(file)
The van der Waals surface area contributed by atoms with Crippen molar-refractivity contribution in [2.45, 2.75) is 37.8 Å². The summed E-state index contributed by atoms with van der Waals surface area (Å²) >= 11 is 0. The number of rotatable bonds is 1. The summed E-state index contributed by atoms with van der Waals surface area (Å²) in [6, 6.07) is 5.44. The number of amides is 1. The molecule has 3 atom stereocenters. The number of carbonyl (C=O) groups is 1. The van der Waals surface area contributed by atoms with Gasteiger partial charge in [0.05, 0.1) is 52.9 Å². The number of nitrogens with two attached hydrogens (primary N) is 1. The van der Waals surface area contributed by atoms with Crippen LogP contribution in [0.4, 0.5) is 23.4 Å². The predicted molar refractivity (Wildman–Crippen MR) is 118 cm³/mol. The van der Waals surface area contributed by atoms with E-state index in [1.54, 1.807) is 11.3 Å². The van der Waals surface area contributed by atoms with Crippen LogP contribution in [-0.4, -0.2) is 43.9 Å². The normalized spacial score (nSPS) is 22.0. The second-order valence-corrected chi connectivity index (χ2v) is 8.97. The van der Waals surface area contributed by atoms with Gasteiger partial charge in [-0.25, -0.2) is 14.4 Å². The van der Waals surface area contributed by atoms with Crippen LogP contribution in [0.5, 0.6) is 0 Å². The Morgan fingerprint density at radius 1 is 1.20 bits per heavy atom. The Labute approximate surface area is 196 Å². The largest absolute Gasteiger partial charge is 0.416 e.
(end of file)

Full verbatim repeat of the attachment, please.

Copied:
The van der Waals surface area contributed by atoms with Crippen molar-refractivity contribution in [2.45, 2.75) is 37.8 Å². The summed E-state index contributed by atoms with van der Waals surface area (Å²) >= 11 is 0. The number of rotatable bonds is 1. The summed E-state index contributed by atoms with van der Waals surface area (Å²) in [6, 6.07) is 5.44. The number of amides is 1. The molecule has 3 atom stereocenters. The number of carbonyl (C=O) groups is 1. The van der Waals surface area contributed by atoms with Gasteiger partial charge in [0.05, 0.1) is 52.9 Å². The number of nitrogens with two attached hydrogens (primary N) is 1. The van der Waals surface area contributed by atoms with Crippen LogP contribution in [0.4, 0.5) is 23.4 Å². The predicted molar refractivity (Wildman–Crippen MR) is 118 cm³/mol. The van der Waals surface area contributed by atoms with E-state index in [1.54, 1.807) is 11.3 Å². The van der Waals surface area contributed by atoms with Crippen LogP contribution in [-0.4, -0.2) is 43.9 Å². The normalized spacial score (nSPS) is 22.0. The second-order valence-corrected chi connectivity index (χ2v) is 8.97. The van der Waals surface area contributed by atoms with Gasteiger partial charge in [-0.25, -0.2) is 14.4 Å². The van der Waals surface area contributed by atoms with Crippen LogP contribution in [0.5, 0.6) is 0 Å². The Morgan fingerprint density at radius 1 is 1.20 bits per heavy atom. The Labute approximate surface area is 196 Å². The largest absolute Gasteiger partial charge is 0.416 e.